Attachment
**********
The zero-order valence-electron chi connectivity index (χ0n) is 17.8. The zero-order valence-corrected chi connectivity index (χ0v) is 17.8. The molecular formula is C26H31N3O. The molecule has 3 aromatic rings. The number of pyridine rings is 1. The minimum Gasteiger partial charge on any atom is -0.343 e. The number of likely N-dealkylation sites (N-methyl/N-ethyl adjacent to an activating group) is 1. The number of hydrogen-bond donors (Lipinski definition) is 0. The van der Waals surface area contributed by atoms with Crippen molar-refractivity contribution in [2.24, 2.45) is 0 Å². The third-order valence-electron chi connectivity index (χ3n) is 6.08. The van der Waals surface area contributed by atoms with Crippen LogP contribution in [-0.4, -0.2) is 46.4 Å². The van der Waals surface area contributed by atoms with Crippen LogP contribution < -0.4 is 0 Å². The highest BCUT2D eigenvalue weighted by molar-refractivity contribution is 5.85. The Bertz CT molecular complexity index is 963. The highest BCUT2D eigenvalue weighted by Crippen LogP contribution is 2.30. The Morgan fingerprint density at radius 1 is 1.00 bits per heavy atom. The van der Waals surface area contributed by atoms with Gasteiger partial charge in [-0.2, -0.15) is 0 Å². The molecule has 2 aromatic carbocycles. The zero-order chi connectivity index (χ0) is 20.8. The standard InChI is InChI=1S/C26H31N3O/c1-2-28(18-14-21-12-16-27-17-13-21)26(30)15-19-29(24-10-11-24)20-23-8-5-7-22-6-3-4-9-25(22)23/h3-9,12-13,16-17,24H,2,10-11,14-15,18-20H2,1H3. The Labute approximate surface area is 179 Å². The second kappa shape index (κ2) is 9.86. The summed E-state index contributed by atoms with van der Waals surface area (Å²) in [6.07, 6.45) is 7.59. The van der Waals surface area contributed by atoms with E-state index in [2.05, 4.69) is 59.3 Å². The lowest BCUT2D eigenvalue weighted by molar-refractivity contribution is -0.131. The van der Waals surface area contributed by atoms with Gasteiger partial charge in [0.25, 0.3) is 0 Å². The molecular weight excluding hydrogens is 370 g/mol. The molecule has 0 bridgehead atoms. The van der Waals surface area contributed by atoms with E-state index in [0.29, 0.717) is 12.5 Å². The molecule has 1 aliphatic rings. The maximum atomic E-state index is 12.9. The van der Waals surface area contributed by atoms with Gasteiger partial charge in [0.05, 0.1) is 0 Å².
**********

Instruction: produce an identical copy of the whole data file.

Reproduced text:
The zero-order valence-electron chi connectivity index (χ0n) is 17.8. The zero-order valence-corrected chi connectivity index (χ0v) is 17.8. The molecular formula is C26H31N3O. The molecule has 3 aromatic rings. The number of pyridine rings is 1. The minimum Gasteiger partial charge on any atom is -0.343 e. The number of likely N-dealkylation sites (N-methyl/N-ethyl adjacent to an activating group) is 1. The number of hydrogen-bond donors (Lipinski definition) is 0. The van der Waals surface area contributed by atoms with Crippen molar-refractivity contribution in [2.24, 2.45) is 0 Å². The third-order valence-electron chi connectivity index (χ3n) is 6.08. The van der Waals surface area contributed by atoms with Crippen LogP contribution in [-0.4, -0.2) is 46.4 Å². The van der Waals surface area contributed by atoms with Crippen LogP contribution < -0.4 is 0 Å². The highest BCUT2D eigenvalue weighted by molar-refractivity contribution is 5.85. The Bertz CT molecular complexity index is 963. The highest BCUT2D eigenvalue weighted by Crippen LogP contribution is 2.30. The Morgan fingerprint density at radius 1 is 1.00 bits per heavy atom. The van der Waals surface area contributed by atoms with Gasteiger partial charge in [-0.2, -0.15) is 0 Å². The molecule has 2 aromatic carbocycles. The zero-order chi connectivity index (χ0) is 20.8. The standard InChI is InChI=1S/C26H31N3O/c1-2-28(18-14-21-12-16-27-17-13-21)26(30)15-19-29(24-10-11-24)20-23-8-5-7-22-6-3-4-9-25(22)23/h3-9,12-13,16-17,24H,2,10-11,14-15,18-20H2,1H3. The Labute approximate surface area is 179 Å². The second kappa shape index (κ2) is 9.86. The summed E-state index contributed by atoms with van der Waals surface area (Å²) in [6.07, 6.45) is 7.59. The van der Waals surface area contributed by atoms with E-state index in [2.05, 4.69) is 59.3 Å². The lowest BCUT2D eigenvalue weighted by molar-refractivity contribution is -0.131. The van der Waals surface area contributed by atoms with Gasteiger partial charge in [0.25, 0.3) is 0 Å². The molecular weight excluding hydrogens is 370 g/mol. The molecule has 0 bridgehead atoms. The van der Waals surface area contributed by atoms with E-state index in [0.29, 0.717) is 12.5 Å². The molecule has 1 aliphatic rings. The maximum atomic E-state index is 12.9. The van der Waals surface area contributed by atoms with Gasteiger partial charge in [0.05, 0.1) is 0 Å².